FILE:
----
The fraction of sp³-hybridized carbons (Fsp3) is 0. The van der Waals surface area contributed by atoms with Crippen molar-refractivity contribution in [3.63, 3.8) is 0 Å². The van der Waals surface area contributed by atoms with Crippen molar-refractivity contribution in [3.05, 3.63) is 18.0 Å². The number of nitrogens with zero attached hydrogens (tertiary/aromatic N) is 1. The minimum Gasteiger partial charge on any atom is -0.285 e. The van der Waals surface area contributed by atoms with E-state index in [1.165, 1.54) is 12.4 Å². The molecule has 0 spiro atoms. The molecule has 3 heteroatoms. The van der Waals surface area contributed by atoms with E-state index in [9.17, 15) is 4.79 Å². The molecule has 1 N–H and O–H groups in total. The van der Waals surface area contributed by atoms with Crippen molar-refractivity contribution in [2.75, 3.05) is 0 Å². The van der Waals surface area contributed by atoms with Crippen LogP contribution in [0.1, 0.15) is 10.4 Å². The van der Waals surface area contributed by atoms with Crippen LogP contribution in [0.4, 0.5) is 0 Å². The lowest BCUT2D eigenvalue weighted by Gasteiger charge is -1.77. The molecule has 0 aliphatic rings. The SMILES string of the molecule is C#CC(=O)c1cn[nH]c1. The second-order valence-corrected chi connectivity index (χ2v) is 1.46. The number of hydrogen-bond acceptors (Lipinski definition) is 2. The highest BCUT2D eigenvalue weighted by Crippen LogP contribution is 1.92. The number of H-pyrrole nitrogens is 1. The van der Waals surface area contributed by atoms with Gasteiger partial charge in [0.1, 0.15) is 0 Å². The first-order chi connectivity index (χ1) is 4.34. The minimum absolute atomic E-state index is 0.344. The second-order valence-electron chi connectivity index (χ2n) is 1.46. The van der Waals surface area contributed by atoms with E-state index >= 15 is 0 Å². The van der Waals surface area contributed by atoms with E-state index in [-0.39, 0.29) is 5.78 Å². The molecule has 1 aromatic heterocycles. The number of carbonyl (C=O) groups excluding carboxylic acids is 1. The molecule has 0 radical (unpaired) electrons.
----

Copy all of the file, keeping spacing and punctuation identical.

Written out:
The fraction of sp³-hybridized carbons (Fsp3) is 0. The van der Waals surface area contributed by atoms with Crippen molar-refractivity contribution in [3.63, 3.8) is 0 Å². The van der Waals surface area contributed by atoms with Crippen molar-refractivity contribution in [3.05, 3.63) is 18.0 Å². The number of nitrogens with zero attached hydrogens (tertiary/aromatic N) is 1. The minimum Gasteiger partial charge on any atom is -0.285 e. The van der Waals surface area contributed by atoms with E-state index in [1.165, 1.54) is 12.4 Å². The molecule has 0 spiro atoms. The molecule has 3 heteroatoms. The van der Waals surface area contributed by atoms with E-state index in [9.17, 15) is 4.79 Å². The molecule has 1 N–H and O–H groups in total. The van der Waals surface area contributed by atoms with Crippen molar-refractivity contribution in [2.75, 3.05) is 0 Å². The van der Waals surface area contributed by atoms with Crippen LogP contribution in [0.1, 0.15) is 10.4 Å². The van der Waals surface area contributed by atoms with Crippen LogP contribution in [0.4, 0.5) is 0 Å². The lowest BCUT2D eigenvalue weighted by Gasteiger charge is -1.77. The molecule has 0 aliphatic rings. The SMILES string of the molecule is C#CC(=O)c1cn[nH]c1. The second-order valence-corrected chi connectivity index (χ2v) is 1.46. The number of hydrogen-bond acceptors (Lipinski definition) is 2. The highest BCUT2D eigenvalue weighted by Crippen LogP contribution is 1.92. The number of H-pyrrole nitrogens is 1. The van der Waals surface area contributed by atoms with Gasteiger partial charge in [0.1, 0.15) is 0 Å². The first-order chi connectivity index (χ1) is 4.34. The minimum absolute atomic E-state index is 0.344. The second-order valence-electron chi connectivity index (χ2n) is 1.46. The van der Waals surface area contributed by atoms with E-state index >= 15 is 0 Å². The van der Waals surface area contributed by atoms with E-state index in [-0.39, 0.29) is 5.78 Å². The molecule has 1 aromatic heterocycles. The number of carbonyl (C=O) groups excluding carboxylic acids is 1. The molecule has 0 radical (unpaired) electrons.